The smart charging features haven’t been released yet.
It’s NEMA 3 weatherproof rated.
The wall charger is safety certified. It’s UL listed.
The Tesla wall charger has a very good four-year warranty. That’s better than the industry standard. Most of the chargers have a three-year warranty.
Charging Using Tesla to J1772 and J1772 to Tesla Adapters
The Tesla wall charger comes with the Tesla connector.
Tesla uses a proprietary connector and no other electric vehicle manufacturers use this connector in North America.
Other electric vehicles use the J1772 connector.
If you have a Tesla wall charger and you want to charge your electric vehicle made by another brand, or if you have a a charging station that has the J1772 connector and you want to charge your Tesla, you will need adapters to get the charging job done.
Every Tesla comes with an adapter (J1772 to Tesla adapter). This allows you to charge your Tesla on a charging station made by any third-party brands and public charging stations, which generally use the J1772 if they’re not Tesla destination chargers.
What you basically do is you stick the supplied adapter that comes with every Tesla into the third-party EV charging stations, and then you plug the adapter into your Tesla. Then it starts to charge.
If it’s the other way around, that is, you’ve got a Tesla wall charger and you charge your non-Tesla electric vehicle, you will need to get a Tesla to J1772 adapter and what you basically do is you stick one side of your adapter into the Tesla wall charger and plug the other side into any non-Tesla electric vehicle in North America.
Click here for more information about Tesla charger adapters!
Tesla Mobile Connector
Every Tesla comes with a Tesla mobile charger, which delivers up to 32 amps of power. All Tesla vehicles except for the Standard Range Plus Model 3 can accept 48 amps. The Standard Range Plus Model 3 can only accept 32 amps.
If you get a Standard Range Plus Model 3 and use a wall charger to charge your car, it won’t get any faster than the mobile charger does.
Tesla designs this so that you can use different adapters for different plugs.
Tesla used to include a NEMA 14-50 240-volt adapter with their mobile charging connector, but they only give you the 120-volt adapter now.
The 120-volt plug could be used at a regular household outlet (110V in the US), but the charger charges very slowly, maybe four miles of range per hour.
If you only drive 10, 20 miles, maybe 30 miles a day, this might be enough, but it still might be inconvenient.
You can get a different adapter, like NEMA 14-50 adapter (The NEMA 14-50 outlet is the most popular outlet for electric car chargers and most electric car chargers come with the NEMA 14-50 plug).
You can then charge from a 240-volt outlet. Make sure you tell your electrician to ground up if you are getting a NEMA 14-50 outlet installed and plan to use it with your mobile charger.
The mobile charger will deliver 32 amps, and it needs to be on a 40-amp circuit. That’s good enough for about 30 miles of range per hour for a Tesla model 3.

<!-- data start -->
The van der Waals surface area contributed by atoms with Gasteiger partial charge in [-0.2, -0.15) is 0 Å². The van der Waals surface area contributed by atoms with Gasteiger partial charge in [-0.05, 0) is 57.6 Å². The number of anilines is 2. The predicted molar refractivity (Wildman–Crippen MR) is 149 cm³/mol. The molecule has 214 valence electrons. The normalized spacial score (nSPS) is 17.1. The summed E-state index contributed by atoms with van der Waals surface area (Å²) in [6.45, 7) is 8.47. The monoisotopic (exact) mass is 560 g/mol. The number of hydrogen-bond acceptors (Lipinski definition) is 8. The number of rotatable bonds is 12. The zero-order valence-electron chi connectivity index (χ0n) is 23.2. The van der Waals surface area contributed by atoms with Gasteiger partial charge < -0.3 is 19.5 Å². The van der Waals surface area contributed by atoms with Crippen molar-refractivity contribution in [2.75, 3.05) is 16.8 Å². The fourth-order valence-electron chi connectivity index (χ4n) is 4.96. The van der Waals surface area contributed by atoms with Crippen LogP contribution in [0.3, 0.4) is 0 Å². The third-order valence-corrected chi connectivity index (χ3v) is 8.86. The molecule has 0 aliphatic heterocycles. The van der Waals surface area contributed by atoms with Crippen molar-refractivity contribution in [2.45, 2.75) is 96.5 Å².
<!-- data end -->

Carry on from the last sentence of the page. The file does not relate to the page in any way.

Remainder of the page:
But if you have the Long Range Model 3 or Model Y, for instance, it will charge the car a little bit quicker using the wall connector.
For most people, the cars sit in your garage for eight or ten hours a night, and you don’t fully deplete your battery every day, so you don’t need to recharge 300 miles of range every single day, and a higher-powered unit isn’t needed.
If you’re getting a new Tesla and you’re not sure if you need a wall connector or not, don’t invest the money in a Tesla wall connector or any charging station for your house; just install the outlet and get the NEMA 14-50 adapter; use your mobile connector for a while and see how it works out.
If you find that it’s inconvenient later on, you can upgrade and do something. You don’t have to rush out all at once.
When you’re getting your car work just fine, and you’ll probably find that you don’t need to even spend any more money, because what they provide you with works.
It’s a great option to get a Tesla wall charger if you own a Tesla. It’s a very good buy at five hundred dollars, considering it’s a high-powered 48-amp charger.
The supplied Tesla mobile connector is also a very good option, which delivers 32 amps. It’ll charge the car almost as quickly as the Tesla wall connector will, and it’s free. You just have to buy a NEMA 14-50 adapter and install the outlet to plug it into.
If you drive a tremendous amount on your daily driving regimen, the mobile connector is going to be more than enough to have your car fully charged by the next day.
But for those that do want a permanently mounted solution, a Tesla wall connector is a very good choice.
If you own a non-Tesla electric car, you may want a third-party charging station, such as the JuiceBox charger, the Pulsar Plus EV charger made by Wallbox, the ChargePoint Home Flex charger or the Grizzl-E charger.
Getting a Tesla wall connector isn’t recommended. Because you have to use the adapter, and it just adds complexity to your daily charging regimen.
Check here for Tesla home charger!